The Brihadisvara is some 210 feet High, the largest and the tallest in India. It is laid out as a Dravida padmagarbhamandala of 16 into 16 squares. It was consecrated in 1009 – 10. The site is not associated with any Puranic story or any ancient legend, the Rajarajesvara appears to have been an entirely new foundation, a royal monument of power. Within the large enclosure wall are shrines of theparivardevatas(family deities) and thedikpalas(deities of cardinal directions). The eight dikpalas are housed separately against the wall. The two large gopuras in line are first introduced here in Dravidian architecture. The vimana is dvitala (double storied).
The vertical base (a square of 82 feet with a height of 50 feet) forms the first storey and the 13 slightly receding tiers form the upper portion. The diminishing tiers taper till the last at the apex to become one third of the base. On top of this rests the crowning dome, which comprises a massive granite block of 25 and a half feet square and estimated to weigh eighty tons. The cupola with its inward curve of its neck is a pleasing break from the outward rigid lines of the composition that has a soaring character.
An internal circumambulatory passage, two stories high, consisting of a series of chambers with sills but no doors, runs inside the precinct. On its walls, in 1930, Nayaka period paintings were discovered to overlay the Chola murals that included Rajaraja I with three of his queens worshipping Nataraja (dancing Shiva), the patron deity of Cholas. The temple is entered by side doorways approached by large ornamental stairs leading to an antechamber (ardhmandapa), with a platform for bathing the deities. To it is attached a huge mandapa of 36 pillars (mahamandapa), entered by a front mandapa with a central entrance (mukhamandapa). In all there are 18 door guardians flanking the various entrances and sills.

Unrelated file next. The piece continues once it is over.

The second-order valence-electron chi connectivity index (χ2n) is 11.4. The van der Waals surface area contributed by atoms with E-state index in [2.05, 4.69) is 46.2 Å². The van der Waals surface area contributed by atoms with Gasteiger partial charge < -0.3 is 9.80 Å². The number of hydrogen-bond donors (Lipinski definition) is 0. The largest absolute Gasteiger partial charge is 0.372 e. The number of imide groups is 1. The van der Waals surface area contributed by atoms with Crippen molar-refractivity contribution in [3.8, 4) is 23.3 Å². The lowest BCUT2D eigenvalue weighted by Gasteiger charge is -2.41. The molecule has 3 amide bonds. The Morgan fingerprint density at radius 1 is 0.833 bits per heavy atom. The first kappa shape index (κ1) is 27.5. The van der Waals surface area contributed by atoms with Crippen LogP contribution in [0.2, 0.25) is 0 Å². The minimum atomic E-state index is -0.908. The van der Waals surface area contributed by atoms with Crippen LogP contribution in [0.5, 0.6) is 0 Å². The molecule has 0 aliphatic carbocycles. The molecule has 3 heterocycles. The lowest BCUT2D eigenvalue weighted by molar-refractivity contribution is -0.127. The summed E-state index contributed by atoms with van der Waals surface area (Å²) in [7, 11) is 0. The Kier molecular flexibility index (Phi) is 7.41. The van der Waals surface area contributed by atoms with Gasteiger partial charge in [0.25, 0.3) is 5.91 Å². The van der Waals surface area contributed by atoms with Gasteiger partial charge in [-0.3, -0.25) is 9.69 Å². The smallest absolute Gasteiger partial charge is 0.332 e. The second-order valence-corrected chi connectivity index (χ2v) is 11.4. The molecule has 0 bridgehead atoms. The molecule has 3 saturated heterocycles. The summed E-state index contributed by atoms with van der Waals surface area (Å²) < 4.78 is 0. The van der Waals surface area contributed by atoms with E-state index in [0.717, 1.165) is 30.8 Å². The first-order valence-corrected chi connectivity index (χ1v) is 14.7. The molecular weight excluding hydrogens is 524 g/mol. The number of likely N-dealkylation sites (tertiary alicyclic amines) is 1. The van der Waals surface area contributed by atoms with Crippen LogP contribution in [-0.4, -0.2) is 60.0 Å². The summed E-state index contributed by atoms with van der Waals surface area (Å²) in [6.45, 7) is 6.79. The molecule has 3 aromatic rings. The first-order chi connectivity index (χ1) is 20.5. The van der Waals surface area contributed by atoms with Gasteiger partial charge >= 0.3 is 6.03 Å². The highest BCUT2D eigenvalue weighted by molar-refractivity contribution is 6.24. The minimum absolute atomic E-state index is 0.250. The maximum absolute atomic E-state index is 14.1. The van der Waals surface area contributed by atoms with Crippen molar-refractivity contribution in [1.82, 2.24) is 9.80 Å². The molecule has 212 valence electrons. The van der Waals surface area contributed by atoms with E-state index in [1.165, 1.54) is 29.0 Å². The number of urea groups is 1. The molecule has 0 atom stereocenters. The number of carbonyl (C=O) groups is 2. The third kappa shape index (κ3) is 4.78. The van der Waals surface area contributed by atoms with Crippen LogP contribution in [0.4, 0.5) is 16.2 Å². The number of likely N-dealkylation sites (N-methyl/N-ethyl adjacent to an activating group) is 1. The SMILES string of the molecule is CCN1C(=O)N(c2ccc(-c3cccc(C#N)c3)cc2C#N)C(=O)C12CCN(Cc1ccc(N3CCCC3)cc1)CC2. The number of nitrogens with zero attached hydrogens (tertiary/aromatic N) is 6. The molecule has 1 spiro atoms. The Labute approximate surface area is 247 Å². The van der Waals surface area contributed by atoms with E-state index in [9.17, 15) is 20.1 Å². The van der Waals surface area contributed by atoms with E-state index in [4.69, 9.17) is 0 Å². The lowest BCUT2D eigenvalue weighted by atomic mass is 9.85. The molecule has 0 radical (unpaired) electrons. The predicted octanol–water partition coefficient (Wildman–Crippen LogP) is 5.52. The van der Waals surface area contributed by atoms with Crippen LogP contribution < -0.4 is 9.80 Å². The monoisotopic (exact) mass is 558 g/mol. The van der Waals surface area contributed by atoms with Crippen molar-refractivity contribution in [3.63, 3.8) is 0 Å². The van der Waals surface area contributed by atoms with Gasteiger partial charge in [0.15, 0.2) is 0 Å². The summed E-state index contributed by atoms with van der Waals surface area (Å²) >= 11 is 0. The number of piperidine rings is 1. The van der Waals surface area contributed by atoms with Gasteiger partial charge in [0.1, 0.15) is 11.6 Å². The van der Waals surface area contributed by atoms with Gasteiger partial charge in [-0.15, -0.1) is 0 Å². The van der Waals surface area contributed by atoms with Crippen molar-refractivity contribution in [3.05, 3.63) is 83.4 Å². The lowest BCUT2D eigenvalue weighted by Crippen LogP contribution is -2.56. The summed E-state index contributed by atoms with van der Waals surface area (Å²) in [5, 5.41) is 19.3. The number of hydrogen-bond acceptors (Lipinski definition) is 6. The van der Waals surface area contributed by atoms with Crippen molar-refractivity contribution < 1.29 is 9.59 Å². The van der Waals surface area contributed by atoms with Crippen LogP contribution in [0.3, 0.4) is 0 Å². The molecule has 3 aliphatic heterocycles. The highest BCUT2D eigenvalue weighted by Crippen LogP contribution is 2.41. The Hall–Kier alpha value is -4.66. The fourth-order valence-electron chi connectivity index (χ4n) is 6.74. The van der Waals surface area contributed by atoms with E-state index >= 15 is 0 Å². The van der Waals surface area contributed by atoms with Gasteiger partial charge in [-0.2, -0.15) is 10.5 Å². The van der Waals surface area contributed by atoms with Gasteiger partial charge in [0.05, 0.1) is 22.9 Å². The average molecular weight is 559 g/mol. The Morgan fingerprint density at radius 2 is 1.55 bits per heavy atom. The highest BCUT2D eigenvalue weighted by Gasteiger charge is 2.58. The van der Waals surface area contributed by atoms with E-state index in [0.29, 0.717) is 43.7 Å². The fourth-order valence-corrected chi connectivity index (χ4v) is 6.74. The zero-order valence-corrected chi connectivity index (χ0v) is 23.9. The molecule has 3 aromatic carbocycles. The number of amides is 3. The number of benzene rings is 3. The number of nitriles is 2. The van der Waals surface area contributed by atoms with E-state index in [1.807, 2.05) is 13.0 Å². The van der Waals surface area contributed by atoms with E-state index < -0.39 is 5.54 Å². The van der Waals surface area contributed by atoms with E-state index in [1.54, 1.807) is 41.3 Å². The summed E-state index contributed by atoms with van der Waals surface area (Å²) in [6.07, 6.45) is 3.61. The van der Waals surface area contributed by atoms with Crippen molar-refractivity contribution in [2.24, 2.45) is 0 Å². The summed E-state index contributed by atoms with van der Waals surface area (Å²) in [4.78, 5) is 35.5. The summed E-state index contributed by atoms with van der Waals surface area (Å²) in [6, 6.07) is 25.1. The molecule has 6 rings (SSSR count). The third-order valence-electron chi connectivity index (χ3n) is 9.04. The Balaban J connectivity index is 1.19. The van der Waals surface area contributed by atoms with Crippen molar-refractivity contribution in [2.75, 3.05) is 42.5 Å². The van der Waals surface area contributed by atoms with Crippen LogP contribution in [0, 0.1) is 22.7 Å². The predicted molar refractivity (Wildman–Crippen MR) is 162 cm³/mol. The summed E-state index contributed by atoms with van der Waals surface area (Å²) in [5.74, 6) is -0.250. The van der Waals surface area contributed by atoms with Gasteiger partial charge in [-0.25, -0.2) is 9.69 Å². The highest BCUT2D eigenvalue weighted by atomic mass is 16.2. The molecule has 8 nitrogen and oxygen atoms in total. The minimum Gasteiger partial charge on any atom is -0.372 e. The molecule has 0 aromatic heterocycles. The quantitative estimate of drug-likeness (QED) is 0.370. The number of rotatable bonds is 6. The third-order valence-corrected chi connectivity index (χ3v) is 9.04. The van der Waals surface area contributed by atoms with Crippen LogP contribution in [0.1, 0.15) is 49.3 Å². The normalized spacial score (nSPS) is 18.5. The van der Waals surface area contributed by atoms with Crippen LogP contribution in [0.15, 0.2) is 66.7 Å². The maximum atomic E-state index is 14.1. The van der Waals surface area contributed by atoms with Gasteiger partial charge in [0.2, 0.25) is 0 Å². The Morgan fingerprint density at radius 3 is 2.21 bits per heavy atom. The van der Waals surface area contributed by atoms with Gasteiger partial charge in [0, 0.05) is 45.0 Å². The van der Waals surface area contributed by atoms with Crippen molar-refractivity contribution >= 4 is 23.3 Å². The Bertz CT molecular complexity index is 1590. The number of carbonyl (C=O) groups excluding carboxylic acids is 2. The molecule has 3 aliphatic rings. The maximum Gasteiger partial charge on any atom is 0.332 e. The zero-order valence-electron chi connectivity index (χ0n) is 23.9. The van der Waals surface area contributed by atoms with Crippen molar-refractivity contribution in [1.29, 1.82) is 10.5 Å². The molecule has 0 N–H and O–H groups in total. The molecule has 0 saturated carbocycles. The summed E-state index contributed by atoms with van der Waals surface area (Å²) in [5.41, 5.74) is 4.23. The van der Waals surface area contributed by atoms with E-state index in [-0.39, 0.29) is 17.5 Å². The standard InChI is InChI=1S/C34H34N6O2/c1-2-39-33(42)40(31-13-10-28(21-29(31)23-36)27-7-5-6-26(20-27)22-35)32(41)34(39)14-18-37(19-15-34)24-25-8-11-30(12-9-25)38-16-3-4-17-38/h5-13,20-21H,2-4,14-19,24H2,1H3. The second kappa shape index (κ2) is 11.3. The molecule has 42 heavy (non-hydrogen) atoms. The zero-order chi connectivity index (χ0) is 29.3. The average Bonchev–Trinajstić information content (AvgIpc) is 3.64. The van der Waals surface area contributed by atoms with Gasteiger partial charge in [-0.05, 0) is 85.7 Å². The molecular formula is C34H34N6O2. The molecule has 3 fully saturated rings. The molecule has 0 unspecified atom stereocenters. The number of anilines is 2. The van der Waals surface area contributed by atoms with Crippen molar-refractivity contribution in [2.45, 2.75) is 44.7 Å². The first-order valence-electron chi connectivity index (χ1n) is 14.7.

In the decorative treatment, the lower vertical base is of two stories divided by a massive overhanging cornice, reminiscent of the Pallava rock-cut. Except for this powerful horizontal member in the structure, the emphasis is on verticality, the two ranges of vertical pilasters above and below adding to the verticality. Combined with these pilasters are deep niches with motifs of ‘tree of knowledge’ and other decorative devices. Occupying the middle of each compartment, are ingeniously carved figures. The kumbhapanjara decorative device is introduced here. The surfaces of the tapering part of thevimanaare patterned by the horizontal lines of the diminishing tiers intersecting the vertical disposition of the ornamental shrines, thus producing a very rich architectural texture. Finally, there is the contrast of the cupola at the summit, its winged niches on all four sides relieving the severity of the outline, just where it is most required.
Every section and every decoration at the Brihadisvara is designed for maximum effect. It is the finest example of Dravidian architecture with all its elements reaching their zenith.